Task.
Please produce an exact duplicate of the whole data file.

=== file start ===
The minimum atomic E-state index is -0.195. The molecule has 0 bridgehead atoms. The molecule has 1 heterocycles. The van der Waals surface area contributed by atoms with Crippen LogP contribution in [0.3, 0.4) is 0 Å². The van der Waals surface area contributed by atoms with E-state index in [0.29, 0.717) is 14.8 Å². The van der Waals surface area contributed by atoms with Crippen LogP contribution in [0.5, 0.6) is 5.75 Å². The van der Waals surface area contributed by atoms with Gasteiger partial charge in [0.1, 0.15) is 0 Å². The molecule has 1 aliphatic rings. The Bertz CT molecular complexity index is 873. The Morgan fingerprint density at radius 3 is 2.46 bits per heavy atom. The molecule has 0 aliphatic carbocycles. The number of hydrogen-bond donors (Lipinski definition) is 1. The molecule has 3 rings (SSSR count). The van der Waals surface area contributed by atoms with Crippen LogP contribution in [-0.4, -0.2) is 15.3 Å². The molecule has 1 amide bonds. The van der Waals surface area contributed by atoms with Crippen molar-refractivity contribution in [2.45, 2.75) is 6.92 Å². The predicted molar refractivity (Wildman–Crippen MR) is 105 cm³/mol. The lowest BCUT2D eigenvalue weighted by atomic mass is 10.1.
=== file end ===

The minimum atomic E-state index is -0.195. The molecule has 0 bridgehead atoms. The molecule has 1 heterocycles. The van der Waals surface area contributed by atoms with Crippen LogP contribution in [0.3, 0.4) is 0 Å². The van der Waals surface area contributed by atoms with E-state index in [0.29, 0.717) is 14.8 Å². The van der Waals surface area contributed by atoms with Crippen LogP contribution in [0.5, 0.6) is 5.75 Å². The van der Waals surface area contributed by atoms with Gasteiger partial charge in [0.1, 0.15) is 0 Å². The molecule has 1 aliphatic rings. The Bertz CT molecular complexity index is 873. The Morgan fingerprint density at radius 3 is 2.46 bits per heavy atom. The molecule has 0 aliphatic carbocycles. The number of hydrogen-bond donors (Lipinski definition) is 1. The molecule has 3 rings (SSSR count). The van der Waals surface area contributed by atoms with Crippen LogP contribution in [-0.4, -0.2) is 15.3 Å². The molecule has 1 amide bonds. The van der Waals surface area contributed by atoms with Crippen molar-refractivity contribution in [2.45, 2.75) is 6.92 Å². The predicted molar refractivity (Wildman–Crippen MR) is 105 cm³/mol. The lowest BCUT2D eigenvalue weighted by atomic mass is 10.1.